of the Navy (Aug. 2, 1999). This letter states that:

    Before engaging in a SlNKEX, the Navy must conduct an inventory 
of each SINKEX vessel to ascertain the presence of PCBs. This 
inventory and list of items removed prior to sinking must be 
provided to EPA in the annual report * * *. Before sinking a SINKEX 
vessel, qualified personnel at a Navy or other approved facility 
shall:
--Remove all transformers containing 3 pounds or more of dielectric 
fluid and all capacitors containing 3 pounds or more of dielectric 
fluid.
--Use all reasonable efforts to remove any capacitors and 
transformers containing less than 3 pounds of dielectric fluid from 
the vessel. Reasonable efforts include, but are not necessarily 
limited to, the removal of capacitors from electrical and control 
panels by using hand tools such as wire or bolt cutters or a screw 
driver.
--Drain and flush hydraulic equipment, heat transfer equipment, 
high/low pressure systems, cutting power machinery which uses 
cooling or cutting oil, and containers containing liquid PCBs at 
greater than or equal to 50 parts per million (ppm).

    In the August 2, 1999 letter from EPA to the Navy, EPA noted that 
``it is often practicable to remove non-liquid PCB-containing 
materials, including: air handling system gaskets; rubber; plastic; 
dried applied paint that is flaked-off; electrical cable insulation; 
and other non-liquid coatings and material, before sinking the 
vessel.'' To the extent that their removal is practicable, EPA 
explained that ``these non-liquid PCB-containing materials are required 
to be removed under the MPRSA permit. However, when such objects cannot 
be practicably removed or their removal threatens the structural 
integrity of the vessels so as to impede the SINKEX, the Navy may leave 
such items in place (e.g., felt materials that are bonded in bolted 
flanges or mounted under heavy equipment, certain paints, and 
adhesives).'' EPA further noted that ``objects may be considered not 
capable of practicable removal if equipment must be disassembled or 
removed for access to the objects, if the objects must be removed by 
heat, chemical stripping, scraping, abrasive blasting or similar 
process, or if removal would endanger human safety or health even when 
conducted with protective equipment and reasonable safety measures.'' 
Further, the August 2, 1999 letter states that the Navy shall report 
annually to EPA, the effort taken to clean each vessel prior to SINKEX 
and provide an estimate of the weight of PCBs present onboard at the 
time of sinking.

III. Today's Action

    EPA is providing the opportunity for public comment on the two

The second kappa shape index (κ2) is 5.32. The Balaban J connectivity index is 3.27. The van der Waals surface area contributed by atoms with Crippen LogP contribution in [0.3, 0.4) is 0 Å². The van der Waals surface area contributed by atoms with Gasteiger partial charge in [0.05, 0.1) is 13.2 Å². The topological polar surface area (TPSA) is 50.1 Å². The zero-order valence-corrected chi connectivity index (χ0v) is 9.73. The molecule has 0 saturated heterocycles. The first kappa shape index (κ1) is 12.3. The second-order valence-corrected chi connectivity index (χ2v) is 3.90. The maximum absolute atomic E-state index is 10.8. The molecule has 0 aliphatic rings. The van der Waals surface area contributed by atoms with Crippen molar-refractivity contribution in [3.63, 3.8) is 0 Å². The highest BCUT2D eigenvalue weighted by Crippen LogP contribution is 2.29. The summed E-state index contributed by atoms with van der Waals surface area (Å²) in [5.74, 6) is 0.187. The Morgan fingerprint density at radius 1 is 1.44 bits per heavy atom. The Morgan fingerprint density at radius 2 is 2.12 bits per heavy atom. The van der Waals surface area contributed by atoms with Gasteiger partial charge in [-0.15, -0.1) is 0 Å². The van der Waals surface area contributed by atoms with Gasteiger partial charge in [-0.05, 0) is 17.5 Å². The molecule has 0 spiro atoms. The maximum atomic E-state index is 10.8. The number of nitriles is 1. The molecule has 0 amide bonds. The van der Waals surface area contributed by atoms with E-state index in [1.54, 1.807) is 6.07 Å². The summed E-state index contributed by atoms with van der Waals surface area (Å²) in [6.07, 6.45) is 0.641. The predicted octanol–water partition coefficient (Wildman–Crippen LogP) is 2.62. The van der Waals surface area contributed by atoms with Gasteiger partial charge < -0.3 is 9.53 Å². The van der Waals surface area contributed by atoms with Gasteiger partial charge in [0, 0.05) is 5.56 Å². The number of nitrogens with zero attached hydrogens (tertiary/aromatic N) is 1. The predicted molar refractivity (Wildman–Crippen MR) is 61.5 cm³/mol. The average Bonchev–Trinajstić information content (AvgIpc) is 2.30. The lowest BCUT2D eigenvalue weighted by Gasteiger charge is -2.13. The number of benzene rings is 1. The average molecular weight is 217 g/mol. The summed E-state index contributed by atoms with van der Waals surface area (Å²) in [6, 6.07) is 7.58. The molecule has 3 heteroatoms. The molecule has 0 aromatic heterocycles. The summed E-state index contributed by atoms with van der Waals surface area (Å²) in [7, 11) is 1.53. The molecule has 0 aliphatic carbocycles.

petitions received that request EPA amend the MPRSA general permit as 
it relates to removal of PCBs from ships used in Navy's SINKEX program. 
The first petition, dated June 2011, and submitted by the Sierra Club 
and the Basel Action Network, requested that EPA:

Amend the MPRSA general permit for SINKEX to comply with the MPRSA 
by reflecting the latest scientific knowledge about the amount of 
PCBs disposed through the SINKEX program and about leaching of PCBs 
from sunken ships. At a minimum, the permit should be amended to 
require:
    a. Materials containing PCBs to be removed from ships to the 
``maximum extent practicable'' with the best current techniques; and
    b. Prior to sinking, remediate ships to the London Convention's 
``trace contaminant'' requirement.

    The second petition, dated April 2012, and submitted by the Basel 
Action Network, Sierra Club, and the Center for Biological Diversity, 
again requested that EPA amend the existing MPRSA permit for SINKEX:

    1. Effective immediately, requiring all PCB-contaminated 
materials in concentrations of 50 ppm or greater to be removed from 
SINKEX vessels prior to sinking;
    2. Requiring all PCB-contaminated materials in concentrations of 
less than 50 ppm to be removed from SINKEX vessels prior to sinking 
to the maximum extent practicable; and
    3. Requiring additional studies to determine whether PCB-
contaminated materials in concentrations of less than 50 ppm 
constitute ``trace'' contaminants, such that their dumping will not 
cause undesirable effects including the possibility of 
bioaccumulation. Such additional studies should include the most 
recent data on the toxicity, persistence, and bioaccumulation of 
PCBs and should include monitoring at multiple recent sink sites. 
Studies should also assess the releases of other potentially 
hazardous pollutants into the marine environment from the SINKEX 
program including heavy metals, asbestos and radioactive substances.

    Technical studies and data that accompanied the petitions are 
included in the docket for this proceeding. As noted above, EPA has not 
made the copyrighted material available on the Internet, but that 
material is publicly available in hard copy form via the Public Reading 
Room in EPA's Docket Center.

    Dated: March 28, 2013.
Nancy Stoner,
Acting Assistant Administrator, Office of Water.
[FR Doc. 2013-07988 Filed 4-4-13; 8:45 am]